Ontario Court Denies Request of Monitor to Manage Charity’s Affairs
November 2020 Charity & NFP Law Update
Published on November 26, 2020

By Ryan M. Prendergast


The Ontario Superior Court of Justice released its decision in Malik v Sabha on September 18, 2020, in which a faction (the “Plaintiffs”) of Hindu Sabha, a religious temple and registered charity incorporated under the Ontario Corporations Act (the “OCA”), had alleged governance and financial irregularities and sought the interim appointment of a monitor to manage Hindu Sabha’s financial affairs. The Plaintiffs submitted that the current Board of Management was improperly constituted and therefore lacked authority, and further that the directors had fundamentally mismanaged Hindu Sabha’s financial affairs. They also sought relief under section 332 of the OCA, claiming they were aggrieved by the directors’ failure to perform their duties. 

In considering the matter, the court found that Hindu Sabha was also a trustee pursuant to the Charities Accounting Act, and it was therefore “answerable for its activities and the disposition of its property as though it were a trustee.” Further, it stated that the directors have a fiduciary obligation to carry out the trust for Hindu Sabha’s charitable purpose, and must act “with reasonable prudence, diligence, good faith, honesty and loyalty, [and] avoid conflicts of interest.”

The court then considered the relevant legislation and case law, and found that “judicial intervention in the affairs of a corporation without share capital is rarely done”, and that the OCA’s “fundamental policy […] is to view those who come together to form the corporation as being capable of self-governance.” It also found that courts were not to interfere unduly in the affairs of religious or non-profit organizations. It therefore considered whether it would be “just or convenient” to appoint a monitor, adopting the three-part test set out in OSPCA v Toronto Humane Society, considering evidence:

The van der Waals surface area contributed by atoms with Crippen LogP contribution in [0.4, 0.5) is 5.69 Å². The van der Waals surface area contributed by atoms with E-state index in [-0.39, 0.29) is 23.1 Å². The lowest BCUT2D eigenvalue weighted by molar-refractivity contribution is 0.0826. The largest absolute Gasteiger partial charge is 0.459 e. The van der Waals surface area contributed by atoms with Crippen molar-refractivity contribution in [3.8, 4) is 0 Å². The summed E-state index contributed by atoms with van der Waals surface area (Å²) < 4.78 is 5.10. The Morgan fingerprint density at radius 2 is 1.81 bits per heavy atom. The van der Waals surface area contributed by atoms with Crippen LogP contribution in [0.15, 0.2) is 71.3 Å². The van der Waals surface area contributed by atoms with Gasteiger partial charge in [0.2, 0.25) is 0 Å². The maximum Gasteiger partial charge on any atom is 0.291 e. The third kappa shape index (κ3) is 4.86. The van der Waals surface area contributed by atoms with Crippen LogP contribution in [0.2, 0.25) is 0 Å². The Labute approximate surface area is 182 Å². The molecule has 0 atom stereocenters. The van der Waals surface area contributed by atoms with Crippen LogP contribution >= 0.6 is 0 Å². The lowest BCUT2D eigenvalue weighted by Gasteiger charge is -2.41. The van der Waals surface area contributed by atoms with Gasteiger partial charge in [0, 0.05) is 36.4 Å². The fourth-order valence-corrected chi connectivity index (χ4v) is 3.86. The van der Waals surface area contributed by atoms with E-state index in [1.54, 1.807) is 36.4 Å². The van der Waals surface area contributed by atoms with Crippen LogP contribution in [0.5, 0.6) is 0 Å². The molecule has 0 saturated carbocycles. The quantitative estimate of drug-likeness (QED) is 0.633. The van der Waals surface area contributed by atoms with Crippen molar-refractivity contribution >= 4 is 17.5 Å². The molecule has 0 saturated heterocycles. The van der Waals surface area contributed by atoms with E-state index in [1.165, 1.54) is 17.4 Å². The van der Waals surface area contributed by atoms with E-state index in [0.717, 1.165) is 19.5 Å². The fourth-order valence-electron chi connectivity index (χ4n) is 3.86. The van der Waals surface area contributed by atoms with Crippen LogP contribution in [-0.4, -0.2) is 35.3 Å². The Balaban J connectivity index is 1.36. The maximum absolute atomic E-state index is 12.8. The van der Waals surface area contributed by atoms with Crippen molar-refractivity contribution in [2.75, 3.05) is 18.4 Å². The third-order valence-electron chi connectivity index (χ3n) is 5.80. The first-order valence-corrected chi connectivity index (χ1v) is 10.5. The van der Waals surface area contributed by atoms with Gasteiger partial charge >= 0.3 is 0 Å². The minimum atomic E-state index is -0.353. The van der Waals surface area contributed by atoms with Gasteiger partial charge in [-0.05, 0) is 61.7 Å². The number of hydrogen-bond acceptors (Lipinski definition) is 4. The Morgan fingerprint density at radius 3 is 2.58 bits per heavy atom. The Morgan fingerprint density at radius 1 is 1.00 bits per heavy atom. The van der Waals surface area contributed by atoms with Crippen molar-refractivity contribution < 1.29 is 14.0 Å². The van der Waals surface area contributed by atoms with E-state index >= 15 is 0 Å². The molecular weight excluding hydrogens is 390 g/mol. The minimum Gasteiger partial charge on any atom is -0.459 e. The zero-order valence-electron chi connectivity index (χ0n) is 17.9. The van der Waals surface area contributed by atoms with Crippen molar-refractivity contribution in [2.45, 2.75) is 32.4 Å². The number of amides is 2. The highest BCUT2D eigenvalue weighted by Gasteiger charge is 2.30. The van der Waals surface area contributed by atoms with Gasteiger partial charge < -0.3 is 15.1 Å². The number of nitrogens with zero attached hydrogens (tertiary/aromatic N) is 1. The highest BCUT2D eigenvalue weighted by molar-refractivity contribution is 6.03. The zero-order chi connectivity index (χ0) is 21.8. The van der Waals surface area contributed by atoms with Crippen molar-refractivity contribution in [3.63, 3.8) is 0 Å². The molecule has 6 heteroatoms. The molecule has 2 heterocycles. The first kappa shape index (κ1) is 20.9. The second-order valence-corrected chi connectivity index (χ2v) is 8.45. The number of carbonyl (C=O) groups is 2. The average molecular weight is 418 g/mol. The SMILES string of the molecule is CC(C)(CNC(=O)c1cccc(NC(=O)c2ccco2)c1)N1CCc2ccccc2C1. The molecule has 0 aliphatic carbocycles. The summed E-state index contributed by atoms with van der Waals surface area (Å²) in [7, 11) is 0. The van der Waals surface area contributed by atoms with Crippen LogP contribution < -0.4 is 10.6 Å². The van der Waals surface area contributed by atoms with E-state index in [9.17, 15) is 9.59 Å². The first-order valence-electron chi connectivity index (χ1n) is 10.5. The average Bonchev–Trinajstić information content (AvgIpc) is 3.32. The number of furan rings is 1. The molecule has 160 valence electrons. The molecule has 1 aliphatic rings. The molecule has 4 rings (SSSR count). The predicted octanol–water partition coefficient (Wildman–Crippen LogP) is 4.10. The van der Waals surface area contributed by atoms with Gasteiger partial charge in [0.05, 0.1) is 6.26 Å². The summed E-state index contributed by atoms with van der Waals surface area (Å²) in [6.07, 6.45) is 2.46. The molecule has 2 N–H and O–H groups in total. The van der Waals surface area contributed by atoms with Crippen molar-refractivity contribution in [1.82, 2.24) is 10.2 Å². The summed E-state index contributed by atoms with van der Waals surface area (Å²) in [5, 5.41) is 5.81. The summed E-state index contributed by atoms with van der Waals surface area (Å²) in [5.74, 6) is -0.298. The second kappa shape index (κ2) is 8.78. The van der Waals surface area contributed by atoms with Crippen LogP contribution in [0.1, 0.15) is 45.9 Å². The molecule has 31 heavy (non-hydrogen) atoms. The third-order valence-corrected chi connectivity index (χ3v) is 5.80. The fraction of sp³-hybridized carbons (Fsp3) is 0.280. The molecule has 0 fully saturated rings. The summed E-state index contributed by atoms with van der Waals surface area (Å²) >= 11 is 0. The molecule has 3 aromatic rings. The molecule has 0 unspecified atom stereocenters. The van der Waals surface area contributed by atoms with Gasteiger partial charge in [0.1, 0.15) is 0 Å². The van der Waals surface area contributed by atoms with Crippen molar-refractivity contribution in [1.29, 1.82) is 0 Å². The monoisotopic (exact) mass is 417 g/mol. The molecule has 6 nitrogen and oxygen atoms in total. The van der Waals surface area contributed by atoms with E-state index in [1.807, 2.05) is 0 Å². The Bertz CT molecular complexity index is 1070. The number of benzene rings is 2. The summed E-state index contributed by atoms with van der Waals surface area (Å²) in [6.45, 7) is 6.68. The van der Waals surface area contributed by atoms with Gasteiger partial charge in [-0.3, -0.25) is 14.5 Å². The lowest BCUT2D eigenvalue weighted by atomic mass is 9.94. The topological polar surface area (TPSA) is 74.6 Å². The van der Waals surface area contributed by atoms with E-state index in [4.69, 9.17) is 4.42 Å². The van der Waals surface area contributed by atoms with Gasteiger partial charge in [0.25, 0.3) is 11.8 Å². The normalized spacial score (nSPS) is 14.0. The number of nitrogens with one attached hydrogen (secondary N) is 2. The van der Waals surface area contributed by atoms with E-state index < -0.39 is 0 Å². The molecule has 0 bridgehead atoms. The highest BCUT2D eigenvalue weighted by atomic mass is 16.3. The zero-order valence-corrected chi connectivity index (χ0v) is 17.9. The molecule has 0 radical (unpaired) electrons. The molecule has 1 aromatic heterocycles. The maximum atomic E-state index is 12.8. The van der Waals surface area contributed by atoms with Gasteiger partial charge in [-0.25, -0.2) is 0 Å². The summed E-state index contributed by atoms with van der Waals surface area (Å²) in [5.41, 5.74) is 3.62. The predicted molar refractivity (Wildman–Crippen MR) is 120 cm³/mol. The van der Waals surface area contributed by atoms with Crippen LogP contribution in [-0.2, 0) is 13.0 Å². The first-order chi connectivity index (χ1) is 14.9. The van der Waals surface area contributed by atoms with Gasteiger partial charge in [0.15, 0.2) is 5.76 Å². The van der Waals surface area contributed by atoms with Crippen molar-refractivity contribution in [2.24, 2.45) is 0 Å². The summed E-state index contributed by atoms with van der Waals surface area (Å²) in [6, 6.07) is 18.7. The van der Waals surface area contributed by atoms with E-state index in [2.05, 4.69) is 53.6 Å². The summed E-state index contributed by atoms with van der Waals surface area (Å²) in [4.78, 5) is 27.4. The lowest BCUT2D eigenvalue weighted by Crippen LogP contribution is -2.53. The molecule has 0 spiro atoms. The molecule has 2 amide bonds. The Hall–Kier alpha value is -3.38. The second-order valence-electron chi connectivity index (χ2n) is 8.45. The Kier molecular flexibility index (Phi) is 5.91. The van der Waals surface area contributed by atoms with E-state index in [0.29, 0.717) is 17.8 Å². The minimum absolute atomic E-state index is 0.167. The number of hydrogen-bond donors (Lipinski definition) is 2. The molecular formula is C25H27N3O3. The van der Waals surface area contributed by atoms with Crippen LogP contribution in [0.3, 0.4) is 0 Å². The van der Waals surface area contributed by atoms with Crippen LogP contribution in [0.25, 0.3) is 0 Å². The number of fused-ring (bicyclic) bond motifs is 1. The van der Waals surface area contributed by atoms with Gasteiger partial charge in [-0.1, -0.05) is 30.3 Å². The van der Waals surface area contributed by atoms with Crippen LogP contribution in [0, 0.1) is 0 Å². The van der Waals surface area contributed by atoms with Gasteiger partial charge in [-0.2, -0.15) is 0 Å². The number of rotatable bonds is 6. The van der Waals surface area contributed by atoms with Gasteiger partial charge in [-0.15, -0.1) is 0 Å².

(i) to determine whether the allegations of a breach of trust made by the applicants give rise to serious questions to be tried; (ii) to assess and compare the nature and degree of the harm that would result from granting or not granting the relief sought, taking into account any need to preserve the assets, undertaking or activities of the [entity] in order to enable it to continue pursuing its charitable objectives; and (iii) to consider any other factor in the context of the court’s supervisory jurisdiction over charities.

The court found that, for the most part, there were no serious questions to be tried. It found that the Board of Management was properly constituted and had requisite authority to act. It was also not persuaded by the Plaintiffs’ allegations of improper use of Hindu Sabha’s funds to indemnify directors, as well as of unaccounted-for donations, and of inappropriately signed cheques. Instead, the court found that the Board of Management had properly complied with the governing documents. Where anomalies existed, they were not serious questions to be tried. Although some of Hindu Sabha’s donation cash count forms lacked legible names or signatures, the court could not infer serious mismanagement, since there was no evidence that funds were missing as a result of cash counts. Further, despite Hindu Sabha’s corporation profile report containing mistakes, the court found that the directors had “tried in good faith to diligently update the temple’s corporate profile, albeit with some errors that are relatively minor and likely resulted from inadvertence.”

The court did, however, find that the Board of Management did not comply with the OCA and its by-laws when it failed to provide audited financial statements for several years. Nonetheless, the court found that the directors “made good faith efforts to prepare unaudited financial statements […] in an attempt to exercise prudent management over Hindu Sabha’s financial affairs” and that they “acted honestly and in what they considered were Hindu Sabha’s best interests.” In considering the nature and harm, the court therefore saw “no useful purpose” in appointing a third-party monitor to manage Hindu Sabha’s financial affairs in order for it to continue pursuing its charitable objectives.

Finally, in considering other factors, the court stated that the irregularities could be adequately addressed by directing Hindu Sabha to (1) have audited financial statements prepared for its outstanding and future fiscal years; (2) accurately update and maintain its corporation profile report; and (3) train its volunteers on donation counting procedures. Being mindful that courts generally do not interfere in the activities of religious organizations, the court denied the Plaintiffs’ request to appoint a monitor.

Given the court’s focus on the good faith efforts of the directors in its analysis, this case is a helpful reminder of fiduciary duties placed on directors of charities and, further, of the courts’ reluctance to intervene in the affairs, particularly of religious organizations, unless there has been serious mismanagement and the court has genuine reason to do so.


Read the November 2020 Charity & NFP Law Update